Technology Beats Law for Fixing ‘Technology’ Problems

In late 2004, when Congress passed the Video Voyeurism Prevention Act [.pdf], America breathed a sigh of relief knowing that taking naughty photos was now illegal “in the special maritime and territorial jurisdiction of the United States.” That’s just about nowhere as far as thwarting video voyeurism goes, but the symbolism was just too good for Congress to pass up.

Cameras are shrinking in size while improving in quality, and human nature remains unchanged, so video voyeurism is a growing problem. It’s a “technology” problem in the sense that the technology enables carrying a natural human interest to unnatural extremes. Let’s talk about solutions.

Both law and morals are weak tools. You can make it illegal and you can shame the people you catch, but it’s not going to stop. After all, the behavior is carried on in secret already. Legal or illegal, and shameful as it is, video voyeurism is likely to increase.

That’s why I was so happy to read an article this week about a technology to thwart furtive picture-taking. A researcher at Georgia Tech is developing a system that can find and neutralize digital cameras. You see, most digital cameras emit unique visible or invisible beams of light that can be sensed to reveal their whereabouts. Once the sensor identifies a digital camera, it can shine an infrared laser at the camera, overexposing it and rendering it inoperable.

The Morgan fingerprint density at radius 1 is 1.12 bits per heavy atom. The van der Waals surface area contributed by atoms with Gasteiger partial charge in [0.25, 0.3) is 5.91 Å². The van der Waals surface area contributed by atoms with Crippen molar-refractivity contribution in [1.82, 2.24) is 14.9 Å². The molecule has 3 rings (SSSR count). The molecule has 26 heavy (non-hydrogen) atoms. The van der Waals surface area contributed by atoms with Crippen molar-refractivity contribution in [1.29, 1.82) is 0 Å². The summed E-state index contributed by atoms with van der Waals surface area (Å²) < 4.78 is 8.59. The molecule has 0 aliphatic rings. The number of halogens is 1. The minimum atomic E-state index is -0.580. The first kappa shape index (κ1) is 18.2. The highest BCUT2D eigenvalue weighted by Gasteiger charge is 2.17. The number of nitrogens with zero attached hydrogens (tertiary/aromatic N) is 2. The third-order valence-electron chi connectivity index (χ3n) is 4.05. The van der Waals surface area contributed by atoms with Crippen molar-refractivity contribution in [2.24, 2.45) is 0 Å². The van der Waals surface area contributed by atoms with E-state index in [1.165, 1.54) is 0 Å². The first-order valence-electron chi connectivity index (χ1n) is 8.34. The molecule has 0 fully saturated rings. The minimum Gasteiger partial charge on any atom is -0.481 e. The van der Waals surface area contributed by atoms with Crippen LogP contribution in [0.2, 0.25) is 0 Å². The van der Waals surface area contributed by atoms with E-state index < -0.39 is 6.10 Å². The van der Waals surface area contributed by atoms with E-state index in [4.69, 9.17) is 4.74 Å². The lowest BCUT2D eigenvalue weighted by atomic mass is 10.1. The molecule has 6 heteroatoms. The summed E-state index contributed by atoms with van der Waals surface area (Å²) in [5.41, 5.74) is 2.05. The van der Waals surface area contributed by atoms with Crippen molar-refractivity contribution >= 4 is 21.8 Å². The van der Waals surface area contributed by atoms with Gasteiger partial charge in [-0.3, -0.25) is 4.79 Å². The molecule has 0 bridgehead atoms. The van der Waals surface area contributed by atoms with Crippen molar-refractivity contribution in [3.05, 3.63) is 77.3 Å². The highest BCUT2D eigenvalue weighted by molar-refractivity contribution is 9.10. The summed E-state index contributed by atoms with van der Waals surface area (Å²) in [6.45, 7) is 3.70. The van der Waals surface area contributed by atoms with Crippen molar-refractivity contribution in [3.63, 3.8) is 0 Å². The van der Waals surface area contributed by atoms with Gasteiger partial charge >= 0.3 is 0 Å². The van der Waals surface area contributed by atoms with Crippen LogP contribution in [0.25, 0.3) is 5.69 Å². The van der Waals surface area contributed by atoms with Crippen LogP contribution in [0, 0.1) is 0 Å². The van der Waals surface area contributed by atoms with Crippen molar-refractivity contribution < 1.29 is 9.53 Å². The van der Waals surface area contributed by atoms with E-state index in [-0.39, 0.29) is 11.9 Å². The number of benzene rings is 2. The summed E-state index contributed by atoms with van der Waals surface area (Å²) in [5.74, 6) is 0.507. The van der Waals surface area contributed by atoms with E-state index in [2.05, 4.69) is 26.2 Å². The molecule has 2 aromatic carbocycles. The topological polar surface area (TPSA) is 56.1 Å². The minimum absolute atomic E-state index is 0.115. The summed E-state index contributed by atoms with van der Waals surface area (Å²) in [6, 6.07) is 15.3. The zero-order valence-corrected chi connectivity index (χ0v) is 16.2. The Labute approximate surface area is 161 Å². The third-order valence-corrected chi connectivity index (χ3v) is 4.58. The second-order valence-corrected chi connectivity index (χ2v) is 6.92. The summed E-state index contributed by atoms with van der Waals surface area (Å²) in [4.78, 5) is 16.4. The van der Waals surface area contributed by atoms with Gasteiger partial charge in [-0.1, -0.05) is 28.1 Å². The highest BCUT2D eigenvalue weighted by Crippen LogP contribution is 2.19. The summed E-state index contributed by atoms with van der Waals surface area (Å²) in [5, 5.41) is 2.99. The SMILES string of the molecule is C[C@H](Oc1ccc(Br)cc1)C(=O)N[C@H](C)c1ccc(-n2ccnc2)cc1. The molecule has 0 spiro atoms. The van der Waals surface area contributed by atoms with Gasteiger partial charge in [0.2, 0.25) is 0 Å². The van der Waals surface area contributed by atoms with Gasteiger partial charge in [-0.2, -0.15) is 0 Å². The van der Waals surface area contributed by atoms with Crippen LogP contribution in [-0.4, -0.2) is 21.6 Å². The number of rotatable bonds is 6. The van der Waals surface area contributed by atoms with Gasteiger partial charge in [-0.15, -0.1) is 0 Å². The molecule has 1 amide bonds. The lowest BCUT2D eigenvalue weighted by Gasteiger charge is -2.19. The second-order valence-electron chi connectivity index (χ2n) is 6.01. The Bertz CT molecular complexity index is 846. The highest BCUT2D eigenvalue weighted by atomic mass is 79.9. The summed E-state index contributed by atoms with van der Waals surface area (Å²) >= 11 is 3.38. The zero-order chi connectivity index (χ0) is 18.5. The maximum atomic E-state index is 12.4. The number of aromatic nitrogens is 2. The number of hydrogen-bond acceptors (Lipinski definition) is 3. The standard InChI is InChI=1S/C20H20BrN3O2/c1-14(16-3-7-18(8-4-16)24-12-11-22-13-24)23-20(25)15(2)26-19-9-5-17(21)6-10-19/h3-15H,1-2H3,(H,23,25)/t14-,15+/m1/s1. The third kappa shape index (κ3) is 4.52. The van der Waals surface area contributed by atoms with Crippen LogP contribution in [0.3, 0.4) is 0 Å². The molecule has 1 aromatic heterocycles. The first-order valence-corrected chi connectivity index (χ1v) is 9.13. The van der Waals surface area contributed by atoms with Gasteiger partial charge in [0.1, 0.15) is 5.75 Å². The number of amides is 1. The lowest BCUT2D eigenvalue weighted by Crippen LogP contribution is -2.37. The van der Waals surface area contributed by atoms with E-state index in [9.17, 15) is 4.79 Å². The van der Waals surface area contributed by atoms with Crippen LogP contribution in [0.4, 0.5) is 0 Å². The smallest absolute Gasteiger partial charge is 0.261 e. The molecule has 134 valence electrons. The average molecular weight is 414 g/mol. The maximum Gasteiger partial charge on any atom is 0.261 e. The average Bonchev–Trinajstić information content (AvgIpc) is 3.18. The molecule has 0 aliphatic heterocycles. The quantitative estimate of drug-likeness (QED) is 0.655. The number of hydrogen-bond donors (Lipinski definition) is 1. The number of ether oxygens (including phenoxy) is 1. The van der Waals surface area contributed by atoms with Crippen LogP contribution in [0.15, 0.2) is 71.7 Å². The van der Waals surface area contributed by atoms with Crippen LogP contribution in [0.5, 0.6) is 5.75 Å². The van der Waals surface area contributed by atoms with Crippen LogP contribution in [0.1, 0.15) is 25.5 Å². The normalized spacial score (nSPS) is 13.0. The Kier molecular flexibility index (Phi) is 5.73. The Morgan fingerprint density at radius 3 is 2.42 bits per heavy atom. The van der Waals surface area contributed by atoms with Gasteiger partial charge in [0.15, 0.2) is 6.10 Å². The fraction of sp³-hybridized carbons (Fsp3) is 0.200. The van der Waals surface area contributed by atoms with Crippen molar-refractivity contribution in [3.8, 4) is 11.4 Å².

Many people are concerned with RFID and other radio devices. The cure is not to prescriptively regulate, but to empower people with awareness and control over the radio waves around them. I would like to see software radios — and perhaps someone is working on one somewhere — that monitor traffic across the spectrum and observe on our behalf what devices and communications are in our midst. These radios could then give special warnings when RFID readers, unknown cell phones, and other unusual spectrum users are present.

Empowering, pro-technology, non-regulatory.

The First Amendment’s prescription for curing bad speech is to encourage more speech as a counter. A similar principle should be used when technology creates problems: Use more technology to counter them.